I’ve tried to look at this thing from every angle over the last several months, and in this case, conventional wisdom is right on the money. In order to realistically play for a national championship, the Bulldogs would have to go no worse than 11-1 against that schedule and then win a rematch with LSU, Auburn or Alabama in the SEC title game, a feat I’m not willing to predict. (Yes, I’m aware LSU won it all last year with two losses, but judging by 100-plus years of college football history, a two-loss team playing for another national title is much less likely than Georgia running the table this season.)

Plain and simple, the 2008 Georgia Bulldogs would have to be one of the greatest (and luckiest) teams of all time to finish the year with fewer than two losses. It’s not just the number of ranked teams they must play, but the order in which they must play them.

As a longtime college football fan, I’ve found that teams need more than just great players, which Georgia has, to win championships. They need to stay relatively injury-free and catch a few breaks along the way. The Bulldogs know this all too well, as starting left tackle Trinton Sturdivant was lost for the season with a knee injury earlier this week.

But it’s hard to stay healthy while playing back-to-back road games against ranked opponents, which allows very little time for recovery. And it’s only natural for a team that’s running on fumes to need some lucky bounces to escape from a tight conference game with a win.

That’s why I expect to see Georgia lose early, once during a three-week run of games at South Carolina, at No. 16 Arizona State, and home against Alabama. The Gamecocks will be breaking in a new quarterback and coming off consecutive games against North Carolina State and Vanderbilt, but if the Bulldogs get past that one, they must take a cross-country flight the next week to take on a Top 25 opponent. Then they’re right back home for another tough conference game.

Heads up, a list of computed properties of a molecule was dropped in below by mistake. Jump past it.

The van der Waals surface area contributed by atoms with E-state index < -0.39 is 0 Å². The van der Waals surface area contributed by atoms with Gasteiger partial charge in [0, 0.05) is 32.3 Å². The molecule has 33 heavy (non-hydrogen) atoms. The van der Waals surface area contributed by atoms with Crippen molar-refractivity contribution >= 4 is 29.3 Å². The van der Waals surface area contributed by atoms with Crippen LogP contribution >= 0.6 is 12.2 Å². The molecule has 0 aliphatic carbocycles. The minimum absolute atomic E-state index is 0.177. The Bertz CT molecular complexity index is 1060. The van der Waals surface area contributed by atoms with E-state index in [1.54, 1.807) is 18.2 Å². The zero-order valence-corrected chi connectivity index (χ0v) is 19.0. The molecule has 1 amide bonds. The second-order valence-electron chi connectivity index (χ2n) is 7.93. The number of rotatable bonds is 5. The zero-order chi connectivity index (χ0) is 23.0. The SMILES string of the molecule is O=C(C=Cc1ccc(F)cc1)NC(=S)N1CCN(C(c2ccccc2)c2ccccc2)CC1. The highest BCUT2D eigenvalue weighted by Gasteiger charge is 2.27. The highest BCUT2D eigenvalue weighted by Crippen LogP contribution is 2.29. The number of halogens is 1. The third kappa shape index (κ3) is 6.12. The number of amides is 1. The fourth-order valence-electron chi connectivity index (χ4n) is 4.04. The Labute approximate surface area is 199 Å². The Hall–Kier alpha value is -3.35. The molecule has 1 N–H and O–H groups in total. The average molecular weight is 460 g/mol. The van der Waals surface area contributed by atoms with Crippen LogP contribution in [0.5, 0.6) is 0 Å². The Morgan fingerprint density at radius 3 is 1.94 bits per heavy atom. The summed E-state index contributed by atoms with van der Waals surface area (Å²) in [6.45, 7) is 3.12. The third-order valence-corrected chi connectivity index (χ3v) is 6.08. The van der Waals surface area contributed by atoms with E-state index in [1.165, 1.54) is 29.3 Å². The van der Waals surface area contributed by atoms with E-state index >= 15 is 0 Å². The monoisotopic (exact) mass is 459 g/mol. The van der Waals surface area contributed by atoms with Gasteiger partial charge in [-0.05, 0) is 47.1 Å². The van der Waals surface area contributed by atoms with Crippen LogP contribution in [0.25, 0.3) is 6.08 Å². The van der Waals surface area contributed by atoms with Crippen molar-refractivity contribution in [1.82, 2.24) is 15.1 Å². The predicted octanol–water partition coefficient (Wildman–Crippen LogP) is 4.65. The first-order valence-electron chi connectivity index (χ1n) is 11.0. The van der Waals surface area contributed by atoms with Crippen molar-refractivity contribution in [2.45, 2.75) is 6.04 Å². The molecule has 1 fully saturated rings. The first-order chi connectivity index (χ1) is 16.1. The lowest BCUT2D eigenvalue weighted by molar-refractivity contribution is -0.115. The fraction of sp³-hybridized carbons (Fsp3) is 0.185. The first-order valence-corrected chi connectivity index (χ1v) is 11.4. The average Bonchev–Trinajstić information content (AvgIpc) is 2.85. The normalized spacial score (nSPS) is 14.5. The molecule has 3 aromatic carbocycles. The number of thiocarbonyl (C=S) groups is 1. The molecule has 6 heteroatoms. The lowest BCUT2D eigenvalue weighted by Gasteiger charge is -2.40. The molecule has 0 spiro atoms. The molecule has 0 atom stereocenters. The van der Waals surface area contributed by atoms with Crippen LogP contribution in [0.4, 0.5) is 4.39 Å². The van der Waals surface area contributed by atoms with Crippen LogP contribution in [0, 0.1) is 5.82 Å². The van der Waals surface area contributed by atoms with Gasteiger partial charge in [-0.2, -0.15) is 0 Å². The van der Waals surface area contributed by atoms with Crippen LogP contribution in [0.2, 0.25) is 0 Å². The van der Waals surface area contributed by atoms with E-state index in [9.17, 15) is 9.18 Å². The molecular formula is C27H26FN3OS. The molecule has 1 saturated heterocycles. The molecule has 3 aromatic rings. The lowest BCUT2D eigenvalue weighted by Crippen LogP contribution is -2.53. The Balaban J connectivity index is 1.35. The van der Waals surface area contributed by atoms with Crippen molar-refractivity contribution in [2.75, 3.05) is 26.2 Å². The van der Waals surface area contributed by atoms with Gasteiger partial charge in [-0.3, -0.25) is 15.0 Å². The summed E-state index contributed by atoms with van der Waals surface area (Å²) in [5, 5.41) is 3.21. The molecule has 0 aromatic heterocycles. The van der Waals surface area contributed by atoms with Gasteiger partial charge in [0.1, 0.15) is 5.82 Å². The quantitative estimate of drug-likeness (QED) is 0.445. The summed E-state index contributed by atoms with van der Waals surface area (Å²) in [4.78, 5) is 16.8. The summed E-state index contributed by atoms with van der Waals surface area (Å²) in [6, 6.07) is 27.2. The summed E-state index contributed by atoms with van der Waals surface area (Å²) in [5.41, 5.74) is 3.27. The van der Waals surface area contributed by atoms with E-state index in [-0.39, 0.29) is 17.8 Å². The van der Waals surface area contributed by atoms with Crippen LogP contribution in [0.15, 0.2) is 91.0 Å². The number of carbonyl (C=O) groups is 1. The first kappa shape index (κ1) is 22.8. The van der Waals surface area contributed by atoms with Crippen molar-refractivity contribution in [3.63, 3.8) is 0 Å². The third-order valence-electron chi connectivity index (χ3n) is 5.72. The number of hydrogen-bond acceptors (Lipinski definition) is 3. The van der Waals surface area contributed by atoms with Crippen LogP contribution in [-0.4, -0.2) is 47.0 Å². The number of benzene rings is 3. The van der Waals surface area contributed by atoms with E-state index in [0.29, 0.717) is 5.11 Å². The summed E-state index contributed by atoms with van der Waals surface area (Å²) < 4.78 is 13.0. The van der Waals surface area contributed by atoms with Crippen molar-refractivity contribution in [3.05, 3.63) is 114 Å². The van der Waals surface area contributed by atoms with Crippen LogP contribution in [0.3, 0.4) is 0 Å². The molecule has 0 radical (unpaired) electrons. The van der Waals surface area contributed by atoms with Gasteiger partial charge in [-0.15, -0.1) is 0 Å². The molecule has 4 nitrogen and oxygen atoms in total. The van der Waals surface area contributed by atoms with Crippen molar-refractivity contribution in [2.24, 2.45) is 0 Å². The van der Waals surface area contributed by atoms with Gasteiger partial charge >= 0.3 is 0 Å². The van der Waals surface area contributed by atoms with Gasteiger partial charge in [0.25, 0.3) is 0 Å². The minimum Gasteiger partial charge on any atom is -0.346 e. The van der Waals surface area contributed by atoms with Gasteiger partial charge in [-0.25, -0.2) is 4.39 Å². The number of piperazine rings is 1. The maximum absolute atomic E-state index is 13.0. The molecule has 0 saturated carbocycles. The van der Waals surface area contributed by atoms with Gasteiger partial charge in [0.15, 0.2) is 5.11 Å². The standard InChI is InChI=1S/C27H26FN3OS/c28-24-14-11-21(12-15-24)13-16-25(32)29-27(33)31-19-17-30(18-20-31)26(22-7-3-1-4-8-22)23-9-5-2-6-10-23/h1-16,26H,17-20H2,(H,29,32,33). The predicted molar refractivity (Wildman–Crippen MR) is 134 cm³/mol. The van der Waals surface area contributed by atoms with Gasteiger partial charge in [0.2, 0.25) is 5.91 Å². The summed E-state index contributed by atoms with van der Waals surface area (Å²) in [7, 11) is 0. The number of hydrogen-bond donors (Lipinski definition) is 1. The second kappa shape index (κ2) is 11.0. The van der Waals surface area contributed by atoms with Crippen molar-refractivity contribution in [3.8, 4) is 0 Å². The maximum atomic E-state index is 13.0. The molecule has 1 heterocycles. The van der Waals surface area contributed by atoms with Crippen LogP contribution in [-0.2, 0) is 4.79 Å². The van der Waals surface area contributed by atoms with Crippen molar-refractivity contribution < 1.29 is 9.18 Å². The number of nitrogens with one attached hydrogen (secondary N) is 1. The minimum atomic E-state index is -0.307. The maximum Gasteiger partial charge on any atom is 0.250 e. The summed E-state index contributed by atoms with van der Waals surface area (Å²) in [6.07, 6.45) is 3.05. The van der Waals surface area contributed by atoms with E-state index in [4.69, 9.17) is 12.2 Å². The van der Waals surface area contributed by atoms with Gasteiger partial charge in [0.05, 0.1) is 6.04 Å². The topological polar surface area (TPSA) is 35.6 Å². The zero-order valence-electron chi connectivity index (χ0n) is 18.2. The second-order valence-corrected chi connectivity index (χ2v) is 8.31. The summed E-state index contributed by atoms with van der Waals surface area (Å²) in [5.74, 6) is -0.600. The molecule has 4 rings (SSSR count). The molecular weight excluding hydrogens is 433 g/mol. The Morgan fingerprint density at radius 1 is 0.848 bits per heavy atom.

his is the type of stretch in which injuries begin to pile up and fatigue can take its toll. Depth comes into play, and though Georgia should end the season as one of the deeper teams in the country, it often takes longer than two or three weeks for new contributors to settle into their roles.

And even if the Bulldogs do get through the first eight weeks unbeaten (they also have No. 18 Tennessee at home Oct. 11), there’s that four-week stretch that could be as daunting as any team has ever faced: at No. 6 LSU, versus No. 5 Florida in Jacksonville, at Kentucky, and at No. 11 Auburn. No breaks. No home games. Half of the conference schedule.

I think it’s extremely generous to predict a 3-1 record over those four weeks. Because the games come so late in the season, those teams’ biggest question marks will have long been answered.

LSU’s only potential weakness lies at quarterback, but by the time they face the Bulldogs, the Tigers’ new signal caller will already have faced Auburn, Florida and South Carolina on the road. If Florida sees any improvement from a young defense, it could make a case for being a stronger title contender than Georgia. And Auburn’s new spread offense should be well in place by the twelfth week of the season.

This is not to say Georgia absolutely cannot win the national title more than a few are predicting for them this season. It’s just that, more than any other legitimate contender out there, the Bulldogs are facing an uphill battle.

It’s not enough to be a great team, even if you’re dealing with a weak schedule. You’ve got to have luck on your side.

And looking at their schedule, the Bulldogs might want to think about trading in those black jerseys for a little of Dublin High’s green and gold this year.

So even if it might be foolish to make projections about so many games that, in some cases, are more than three months away, if I was forced to do so, my best guess would be that Georgia ends up as the best three-loss college football team anyone has ever seen.

– Courtesy of the Dublin Courier Herald